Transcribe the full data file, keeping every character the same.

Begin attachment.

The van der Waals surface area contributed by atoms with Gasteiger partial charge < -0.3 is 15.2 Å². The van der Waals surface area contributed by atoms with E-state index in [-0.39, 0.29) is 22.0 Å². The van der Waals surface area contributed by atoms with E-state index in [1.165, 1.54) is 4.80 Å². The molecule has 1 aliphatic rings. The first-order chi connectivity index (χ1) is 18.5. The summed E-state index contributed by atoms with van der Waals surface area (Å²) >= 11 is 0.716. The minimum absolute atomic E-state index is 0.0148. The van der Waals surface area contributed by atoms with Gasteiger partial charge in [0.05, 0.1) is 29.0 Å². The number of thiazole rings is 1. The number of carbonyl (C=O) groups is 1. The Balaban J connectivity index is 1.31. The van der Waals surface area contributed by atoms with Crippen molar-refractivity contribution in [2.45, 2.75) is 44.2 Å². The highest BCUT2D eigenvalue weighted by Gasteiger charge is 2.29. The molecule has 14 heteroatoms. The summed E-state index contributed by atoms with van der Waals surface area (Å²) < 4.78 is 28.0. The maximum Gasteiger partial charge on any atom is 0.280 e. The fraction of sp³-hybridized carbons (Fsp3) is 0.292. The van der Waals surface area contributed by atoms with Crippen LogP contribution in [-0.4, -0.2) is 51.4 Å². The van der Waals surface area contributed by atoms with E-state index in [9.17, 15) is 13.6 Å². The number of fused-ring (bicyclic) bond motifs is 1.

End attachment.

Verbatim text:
The van der Waals surface area contributed by atoms with Gasteiger partial charge < -0.3 is 15.2 Å². The van der Waals surface area contributed by atoms with E-state index in [-0.39, 0.29) is 22.0 Å². The van der Waals surface area contributed by atoms with E-state index in [1.165, 1.54) is 4.80 Å². The molecule has 1 aliphatic rings. The first-order chi connectivity index (χ1) is 18.5. The summed E-state index contributed by atoms with van der Waals surface area (Å²) >= 11 is 0.716. The minimum absolute atomic E-state index is 0.0148. The van der Waals surface area contributed by atoms with Gasteiger partial charge in [0.05, 0.1) is 29.0 Å². The number of thiazole rings is 1. The number of carbonyl (C=O) groups is 1. The Balaban J connectivity index is 1.31. The van der Waals surface area contributed by atoms with Crippen molar-refractivity contribution in [2.45, 2.75) is 44.2 Å². The highest BCUT2D eigenvalue weighted by Gasteiger charge is 2.29. The molecule has 14 heteroatoms. The summed E-state index contributed by atoms with van der Waals surface area (Å²) < 4.78 is 28.0. The maximum Gasteiger partial charge on any atom is 0.280 e. The fraction of sp³-hybridized carbons (Fsp3) is 0.292. The van der Waals surface area contributed by atoms with Crippen LogP contribution in [-0.4, -0.2) is 51.4 Å². The van der Waals surface area contributed by atoms with E-state index in [9.17, 15) is 13.6 Å². The number of fused-ring (bicyclic) bond motifs is 1.